Since our last post, we have driven to Broome, parked the yacht with friends, and headed up the Dampier Peninsular for a week of work at One Arm Point Remote Community School. We thoroughly enjoyed the week, largely helping out in Admin with a whole variety of tasks that badly needed catching up on. The school is a happy place to work, with a dedicated crew of teachers and AIEOs. The kids all seemed cheerful and well behaved. It makes a pleasant change.
With the school holidays, we drove back to Broome, swapped a few items around in the boat and set up the car for camping. What followed was a quick drive South East along Great Northern Highway to Halls Creek, with only a brief stop at Fitzroy Crossing to catch up with Des and Annette Thornton. Our target destination was Timber Creek, in the NT, where we had a date with a large group all congregating to celebrate a friend’s 50th birthday.
From Halls Creek, we took the Duncan Road, a beef cattle road that winds South then East and finally loops back North to crisscross the WA-NT border several times before emerging onto the Victoria Hwy about 20km East of the WA/NT border. The road traverses some very lonely country; we saw no more than 10 people in the three days we spent on the road. Two of the nights we camped completely alone, quite a unique experience in the busy Kimberley tourist season. There are quite a few wonderful spots along the way to explore and camp but in some ways the beauty of the drive lies in the vast open plains we crossed in the Southern sections. Here the knee-high Mitchell grass stretched to the horizon with almost no sign of the coarse Kimberley grass, spear grass or spinifex. The road was excellent, although in places it has probably not been graded in several years. We encountered very few corrugations and even where we could see nothing more than two wheel ruts in the grass, the road was flat and free of rock.
Further North, the road winds through a series of low hills and rocky sections or small creek crossings become more common yet still the track is in better condition than parts of Great Northern Hwy around New Norcia. On one stretch, a dingo was asleep in the middle of the road. As we approached, he took off, running in front of us for a couple of hundred metres before finally getting smart and taking to the grass. The bush turkeys (Bustards) were also common on the grasslands.
Our first night was spent at Sawpit Gorge, a mere 47km South of Halls Creek. This delightful gap in the Elvire Range has a lovely swimming hole and some spectacular rock formations. Nearby Palm Springs is also a beautiful spot suitable for swimming. We enjoyed the company of two other camps, a Victorian couple and a single guy from Noosa but now of no fixed address. We all got together so well and had a terrific night around a wonderful campfire.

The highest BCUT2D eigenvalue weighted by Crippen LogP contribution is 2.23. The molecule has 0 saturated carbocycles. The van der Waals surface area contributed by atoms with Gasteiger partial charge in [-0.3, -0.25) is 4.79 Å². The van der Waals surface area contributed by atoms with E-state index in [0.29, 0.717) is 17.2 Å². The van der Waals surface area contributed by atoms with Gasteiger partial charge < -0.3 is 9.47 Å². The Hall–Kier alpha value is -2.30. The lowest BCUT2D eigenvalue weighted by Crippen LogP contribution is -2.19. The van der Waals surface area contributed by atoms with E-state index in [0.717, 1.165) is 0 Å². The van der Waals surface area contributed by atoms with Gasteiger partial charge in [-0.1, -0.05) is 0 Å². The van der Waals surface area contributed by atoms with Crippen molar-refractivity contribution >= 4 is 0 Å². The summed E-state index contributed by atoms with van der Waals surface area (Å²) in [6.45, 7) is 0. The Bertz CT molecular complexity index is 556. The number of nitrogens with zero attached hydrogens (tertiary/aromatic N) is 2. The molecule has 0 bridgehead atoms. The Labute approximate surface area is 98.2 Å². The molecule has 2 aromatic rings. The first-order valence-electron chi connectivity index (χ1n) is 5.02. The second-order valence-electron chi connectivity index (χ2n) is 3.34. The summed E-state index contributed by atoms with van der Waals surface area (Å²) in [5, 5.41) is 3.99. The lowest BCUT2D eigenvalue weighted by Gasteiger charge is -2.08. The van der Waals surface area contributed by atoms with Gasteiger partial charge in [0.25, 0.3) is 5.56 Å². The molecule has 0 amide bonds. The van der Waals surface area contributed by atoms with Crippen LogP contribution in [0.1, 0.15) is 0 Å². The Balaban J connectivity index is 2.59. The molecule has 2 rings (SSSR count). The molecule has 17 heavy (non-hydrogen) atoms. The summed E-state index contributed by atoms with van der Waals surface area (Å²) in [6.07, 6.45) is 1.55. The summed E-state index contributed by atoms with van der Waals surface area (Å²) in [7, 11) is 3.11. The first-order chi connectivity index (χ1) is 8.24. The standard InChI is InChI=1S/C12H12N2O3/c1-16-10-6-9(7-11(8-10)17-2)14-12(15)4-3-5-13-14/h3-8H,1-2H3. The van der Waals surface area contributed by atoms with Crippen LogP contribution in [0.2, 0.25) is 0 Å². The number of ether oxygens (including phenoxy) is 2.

The second day we pushed on to Marella Gorge on Nicholson Station. This is is a very large gorge, more like a Pilbara formation when viewed from the top. We were able to access both the bottom of the gorge and the top, allowing us to see it in all its grandeur as well as camp right next to the river. The freshwater crocodiles were numerous on this stretch of river but it didn’t deter us from having a swim. We had the whole place to ourselves, save for the odd kangaroo coming down to drink, the regular howling of dingoes at night and the thrashing of the crocs on the opposite bank. A wonderful spot.
On the third day we drove North, stopping to explore the river crossing of the Negri River. This was a strongly flowing river, pouring a lot of water into the nearby Ord. No wonder that Argyle Dam is still overflowing. Another stop was at the Old Ord River Station homestead on the banks of Forrest Creek. The stone buildings are rapidly decaying but there is enough still there to get a feel for the isolation and difficulties of earlier times.
Our last night was spent at the Behn River crossing. Once again, we swam for a while in the river, relaxed at lot, and soaked up the solitude and majesty of the surroundings. If you want to get away from it all, this is a great place to be. Unfortunately, fishing appears to be a poor option in this part of the Kimberley. Barramundi are out anyway because the rivers and streams are all flowing into the Ord River above the Argyle Dam and Barramundi need access to the sea to complete their life cycle. Strangely, we also failed with Sooty Grunter and Cherabin (freshwater prawns), both of which I thought would have been abundant in these waters.
The final morning was an easy drive to the Victoria Hwy then on to Timber Creek for the big birthday bash.